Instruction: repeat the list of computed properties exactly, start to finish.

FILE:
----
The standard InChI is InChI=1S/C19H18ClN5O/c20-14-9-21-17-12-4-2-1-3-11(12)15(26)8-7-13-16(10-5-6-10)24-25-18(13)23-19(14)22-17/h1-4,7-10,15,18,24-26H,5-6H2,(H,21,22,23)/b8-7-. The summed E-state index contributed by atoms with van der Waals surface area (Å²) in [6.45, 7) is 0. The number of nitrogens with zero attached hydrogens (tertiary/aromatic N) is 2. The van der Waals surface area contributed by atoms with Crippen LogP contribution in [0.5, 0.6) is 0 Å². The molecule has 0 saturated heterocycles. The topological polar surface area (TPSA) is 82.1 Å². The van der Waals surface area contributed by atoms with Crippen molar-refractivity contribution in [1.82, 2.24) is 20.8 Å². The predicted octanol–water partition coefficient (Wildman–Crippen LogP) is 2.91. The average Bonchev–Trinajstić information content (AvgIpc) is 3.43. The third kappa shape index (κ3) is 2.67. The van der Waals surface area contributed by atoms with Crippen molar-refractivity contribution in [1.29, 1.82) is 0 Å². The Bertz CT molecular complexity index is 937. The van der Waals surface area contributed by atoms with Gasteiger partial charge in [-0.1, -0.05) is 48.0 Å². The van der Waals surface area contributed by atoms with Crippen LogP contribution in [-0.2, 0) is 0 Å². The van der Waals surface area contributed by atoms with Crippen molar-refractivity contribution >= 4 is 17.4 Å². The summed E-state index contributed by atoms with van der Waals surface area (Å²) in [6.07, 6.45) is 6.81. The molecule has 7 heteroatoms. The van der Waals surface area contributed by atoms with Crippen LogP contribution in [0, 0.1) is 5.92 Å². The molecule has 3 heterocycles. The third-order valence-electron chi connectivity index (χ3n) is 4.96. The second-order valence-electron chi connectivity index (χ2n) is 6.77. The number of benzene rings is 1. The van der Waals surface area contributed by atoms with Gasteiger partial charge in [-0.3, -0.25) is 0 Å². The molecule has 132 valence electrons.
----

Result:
The standard InChI is InChI=1S/C19H18ClN5O/c20-14-9-21-17-12-4-2-1-3-11(12)15(26)8-7-13-16(10-5-6-10)24-25-18(13)23-19(14)22-17/h1-4,7-10,15,18,24-26H,5-6H2,(H,21,22,23)/b8-7-. The summed E-state index contributed by atoms with van der Waals surface area (Å²) in [6.45, 7) is 0. The number of nitrogens with zero attached hydrogens (tertiary/aromatic N) is 2. The van der Waals surface area contributed by atoms with Crippen LogP contribution in [0.5, 0.6) is 0 Å². The molecule has 0 saturated heterocycles. The topological polar surface area (TPSA) is 82.1 Å². The van der Waals surface area contributed by atoms with Crippen molar-refractivity contribution in [1.82, 2.24) is 20.8 Å². The predicted octanol–water partition coefficient (Wildman–Crippen LogP) is 2.91. The average Bonchev–Trinajstić information content (AvgIpc) is 3.43. The third kappa shape index (κ3) is 2.67. The van der Waals surface area contributed by atoms with Crippen molar-refractivity contribution in [1.29, 1.82) is 0 Å². The Bertz CT molecular complexity index is 937. The van der Waals surface area contributed by atoms with Gasteiger partial charge in [-0.1, -0.05) is 48.0 Å². The van der Waals surface area contributed by atoms with Crippen LogP contribution in [-0.2, 0) is 0 Å². The van der Waals surface area contributed by atoms with Crippen molar-refractivity contribution >= 4 is 17.4 Å². The summed E-state index contributed by atoms with van der Waals surface area (Å²) in [6.07, 6.45) is 6.81. The molecule has 7 heteroatoms. The van der Waals surface area contributed by atoms with Crippen LogP contribution in [0, 0.1) is 5.92 Å². The molecule has 3 heterocycles. The third-order valence-electron chi connectivity index (χ3n) is 4.96. The second-order valence-electron chi connectivity index (χ2n) is 6.77. The number of benzene rings is 1. The van der Waals surface area contributed by atoms with Gasteiger partial charge in [-0.3, -0.25) is 0 Å². The molecule has 132 valence electrons.